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The Penguin #1
DC Comics

Comic Books

‘The Penguin’ #1 review: Who is The Penguin?

Tom King and the creative team ask us who is the Penguin really in the all new series from DC Comics.

The Riddler is the smart one. Two-Face is the just one. Poison Ivy is the passionate one. Mr. Freeze is the cold one. Scarecrow is the scared one. Ra’s Al Ghul is the militant one. So, who is the Penguin? That’s the million-dollar question at the heart of the new series from DC Comics. Writer Tom King sets up an intriguing mystery asking the reader how much they know about Oswald Cobblepot in a terrific first issue.

Oswald’s life looks a little different at the start of the new series. After his children usurped his power and he faked his death, Oswald is living a quiet life in Metropolis with a loving wife, far away from the dark underworld of Gotham he once ruled over. And by all accounts, it isn’t a front. The Penguin seems truly happy in his new life until someone begins to pull him back in.

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The Penguin #1

DC Comics

From Rorschach to Strange Adventures, it’s clear that writer King loves a mystery with rich, layered characters. So, it should be no surprise that The Penguin kicks off its opening issue with two pages that make ask all six of the “W”s: Who? What? Where? When? Why? And What the F*%k? By page three, Readers will likely have already invested in journeying along with the story to make sense of what happened.

Luckily, the remaining 30 pages don’t slow down. King works his magic not by putting us inside the head of our mysterious protagonist, but in everyone else’s heads. We get to hear the internal dialogue of his tailor, a law enforcement officer, his wife, and a customer, and more as they share the version of Oswald they see—sometimes terrifying, sometimes kind. King’s choice of style not only builds the mystery around who Oswald is, but also builds the stature of his character. By the end of the first chapter, it’s clear that this isn’t the Penguin we are familiar with.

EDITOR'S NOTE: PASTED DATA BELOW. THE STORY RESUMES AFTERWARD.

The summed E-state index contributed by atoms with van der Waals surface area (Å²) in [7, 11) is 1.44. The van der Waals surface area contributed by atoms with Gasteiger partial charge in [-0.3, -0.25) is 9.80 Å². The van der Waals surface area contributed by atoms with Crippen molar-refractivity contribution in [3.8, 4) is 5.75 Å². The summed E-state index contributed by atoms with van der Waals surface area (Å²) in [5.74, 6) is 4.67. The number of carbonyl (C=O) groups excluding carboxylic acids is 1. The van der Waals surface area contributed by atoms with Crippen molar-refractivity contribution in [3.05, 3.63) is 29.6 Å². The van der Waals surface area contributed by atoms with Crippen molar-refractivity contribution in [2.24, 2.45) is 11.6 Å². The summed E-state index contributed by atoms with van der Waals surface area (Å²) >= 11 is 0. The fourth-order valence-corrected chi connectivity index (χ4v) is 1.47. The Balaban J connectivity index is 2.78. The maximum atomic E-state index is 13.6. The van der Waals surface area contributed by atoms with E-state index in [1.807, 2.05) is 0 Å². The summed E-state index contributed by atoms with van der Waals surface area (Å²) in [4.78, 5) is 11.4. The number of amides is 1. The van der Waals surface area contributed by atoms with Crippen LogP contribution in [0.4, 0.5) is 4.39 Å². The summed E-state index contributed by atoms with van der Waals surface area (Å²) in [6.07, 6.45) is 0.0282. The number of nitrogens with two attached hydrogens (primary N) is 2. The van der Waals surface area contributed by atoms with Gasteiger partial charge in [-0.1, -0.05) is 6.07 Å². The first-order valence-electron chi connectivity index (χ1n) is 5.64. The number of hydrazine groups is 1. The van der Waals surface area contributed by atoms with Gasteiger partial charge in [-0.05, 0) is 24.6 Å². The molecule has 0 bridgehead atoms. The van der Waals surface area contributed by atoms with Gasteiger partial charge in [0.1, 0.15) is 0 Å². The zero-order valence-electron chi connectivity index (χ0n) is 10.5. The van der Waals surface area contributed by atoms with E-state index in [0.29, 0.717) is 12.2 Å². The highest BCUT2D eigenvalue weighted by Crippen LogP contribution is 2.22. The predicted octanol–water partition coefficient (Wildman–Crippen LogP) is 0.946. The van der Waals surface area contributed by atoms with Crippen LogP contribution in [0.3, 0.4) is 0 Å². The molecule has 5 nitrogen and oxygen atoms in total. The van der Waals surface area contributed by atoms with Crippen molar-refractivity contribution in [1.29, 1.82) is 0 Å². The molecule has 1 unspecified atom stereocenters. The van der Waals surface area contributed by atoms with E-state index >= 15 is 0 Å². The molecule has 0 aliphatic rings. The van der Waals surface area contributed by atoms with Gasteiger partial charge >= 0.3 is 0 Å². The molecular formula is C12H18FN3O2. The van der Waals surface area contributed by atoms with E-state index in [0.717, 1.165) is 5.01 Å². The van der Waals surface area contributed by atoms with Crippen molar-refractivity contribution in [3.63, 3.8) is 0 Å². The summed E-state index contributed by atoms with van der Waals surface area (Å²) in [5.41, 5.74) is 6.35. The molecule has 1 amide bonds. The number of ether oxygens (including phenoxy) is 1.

Right alongside King, the art of Rafael de Latorre stands out on every page. With slight subtleties, De Latorre creates versions of Oswald that can seem menacing, kind, quiet, and sometimes even sweet without losing the character’s essence. The layouts are clear, and the art creates a nice flow bringing the readers along through the story.

The Penguin #1

DC Comics

Thanks to the stunning coloring of Marcelo Maiolo, the artwork reaches another level of visual appeal. Whether it’s the dulled-out grays of a police station or the warm golden sunlight of a metropolis morning, Maiolo brings each scene to life with the perfect energy and color. He also treats us to an explosive final few pages that remind us of how dangerous the Penguin can be.

The whole team, including letterer Clayton Cowles – who gets a few opportunities to have fun with the character’s particular fondness for “good words” – is firing on all cylinders. Some readers may find it a bit dialogue heavy; however, it is very much in line with King’s other work, where each word feels precisely picked.

The Penguin #1 is an excellent start to a new series. The setup is strong, the writing choices are fun and engaging, the characters are interesting, the art is terrific, and the colors elevate the scenes. The idea that a book about a villain who can be pretty campy could turn out this good shouldn’t be so much of a shock as a welcome surprise. The Penguin tells readers how much they don’t know about the protagonist but invites them on the ride to find out.

The Penguin #1
‘The Penguin’ #1 review: Who is The Penguin?
The Penguin #1
The Penguin #1 brings the villain into the spotlight in an engaging, creative, beautiful opening issue of what is sure to be an exciting crime thriller.
Reader Rating1 Votes
King builds up the Penguin character with great uses the supporting characters
The artwork is terrific, creating a visually menacing lead out of an aging Oswald
The opening two pages set up a very interesting storyline
Maiolo's color bring a cinematic quality of lighting to each scene
While it is very much King's style, some readers might find it a bit dialogue heavy
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